Hazing News

Greek creator speaks in public at Ball State March 31

Shawn Smith will speak 7:30 p.m. March 31 in the L.A. Pittenger Student Center Ball Room of Ball State University in Muncie, Indiana as part of Greek Week.
By: Joe Cermak
Posted: 3/24/08
Members of greek life struggle with stereotypes and realities found in the show “Greek,” which begins its second season today.

The show depicts several characters who are greek-life members at Cyprus-Rhodes University.

Eric Maroun, Greek Week steering committee chairman, said he enjoyed the show for the comedy, not accuracy.

“They aren’t going to show community service on ABC Family,” he said. “The show’s portrayal of greek life hypes certain aspects of the lifestyle, which perpetuates stereotypes for entertainment.”

Interfraternity Council President Cody Willis said the greek community is split on whether the show sends a positive or negative message.

“This show might go along with what people already believe,” he said.

Willis said the show accurately depicts greek life when fraternity and sorority members come together in hard times.

Panhellenic Council President Amanda Hendrix said the show sparked a debate about the depiction of greeks at Ball State.

The show’s depiction of greek life is not spiteful, she said, but it’s done to provide entertainment. The show has dealt with serious issues such as hazing, she said.

“They portrayed the fact that people help each other, and greeks see [hazing] as a problem and don’t agree with it,” she said.

Jessica Patterson, Greek Week steering committee member, said the stereotypes addressed by the show are laughed at because they are outrageous.

“I don’t see anything as outrageous [at Ball State] as they show on the show,” she said.

Those who have a problem with the show can speak with the show’s creator Shawn Smith when he visits Ball State University during Greek Week.

Patterson said the committee began working toward bringing Shawn Smith to campus in October.

She said she spoke with Smith, and he never had the opportunity to do any public speaking before coming to Ball State.

“We are letting him here because there is a controversy over the portrayal of the Greek system,” she said.

She said he was not part of the greek life system and was excited to hear feedback about the show.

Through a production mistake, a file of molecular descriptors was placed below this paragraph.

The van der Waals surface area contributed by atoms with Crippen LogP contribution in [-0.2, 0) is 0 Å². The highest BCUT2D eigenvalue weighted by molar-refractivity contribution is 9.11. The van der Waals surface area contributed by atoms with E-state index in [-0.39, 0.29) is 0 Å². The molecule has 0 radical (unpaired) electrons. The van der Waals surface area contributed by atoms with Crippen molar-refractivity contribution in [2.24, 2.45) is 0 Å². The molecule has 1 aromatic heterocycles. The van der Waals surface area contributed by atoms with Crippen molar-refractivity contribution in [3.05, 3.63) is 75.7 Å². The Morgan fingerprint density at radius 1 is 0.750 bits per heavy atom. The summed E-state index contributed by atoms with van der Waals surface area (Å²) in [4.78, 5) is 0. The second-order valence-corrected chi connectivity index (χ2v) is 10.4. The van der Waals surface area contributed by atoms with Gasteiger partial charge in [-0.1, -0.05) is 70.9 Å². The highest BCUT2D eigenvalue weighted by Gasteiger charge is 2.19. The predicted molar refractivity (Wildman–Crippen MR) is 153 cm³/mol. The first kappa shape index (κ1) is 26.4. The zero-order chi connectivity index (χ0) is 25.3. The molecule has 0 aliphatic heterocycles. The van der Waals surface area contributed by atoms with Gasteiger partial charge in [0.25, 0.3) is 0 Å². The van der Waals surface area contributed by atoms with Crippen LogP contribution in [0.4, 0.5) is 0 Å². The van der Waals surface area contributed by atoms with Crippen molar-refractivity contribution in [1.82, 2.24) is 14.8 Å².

“He knows he will come to an environment where they love or hate the show,” Patterson said.

Smith will speak about the research he did for the show and its story lines, and also about the television industry for telecommunications and theatre students, she said.

“A lot of kids are interested in hearing from directors and producers,” she said.

The steering committee had trouble finding a high-profile speaker in the past, she said, which lead them to inviting Smith to Ball State.

Patterson said Greek Week would be a good time to hear what he has to say and connect the greek and non-greek communities.

Coming up

* “Greek” appears on ABC Family today at 8 p.m.
* Shawn Smith will speak 7:30 p.m. March 31 in the L.A. Pittenger Student Center Ball Room as part of Greek Week.

By Hank Nuwer

Journalist Hank Nuwer is the Alaska author of Hazing: Destroying Young Lives; Broken Pledges: The Deadly Rite of Hazing, High School Hazing, Wrongs of Passage and The Hazing Reader. In April of 2024, the Alaska Press Club awarded him first place in the Best Columnist division and Best Humorist, second place.

He has written articles or columns on hazing for the Sunday Times of India, Toronto Globe & Mail, Harper's Magazine, Orlando Sentinel, The Chronicle of Higher Education and the New York Times Sunday Magazine. His current book is Hazing: Destroying Young Lives from Indiana University Press. He is married to Malgorzata Wroblewska Nuwer of Warsaw, Poland and Fairbanks, Alaska. Nuwer is a former columnist for the Greenville (Ohio)Early Bird and former managing editor of the Fairbanks Daily News-Miner in Alaska.
Nuwer was named the Ohio Society of Professional Journalists columnist of the year in 2021 for his “After Darke” column in the Early Bird. He also won third place for the column in 2022 from the Indiana chapter of the Society of Professional Journalists. He and his wife Gosia, recently of Union City, Ind., have owned 20 acres in Alaska for many years. “The move is a sort-of coming home for us,” said Nuwer. As a journalist, he’s written about the Alaskan Iditarod sled-dog race and other Alaska topics. Read his musings in his blog at Real Alaska Daily-- and in his weekly column "Far from Randolph" in the Winchester Star-Gazette of Randolph County, Indiana.

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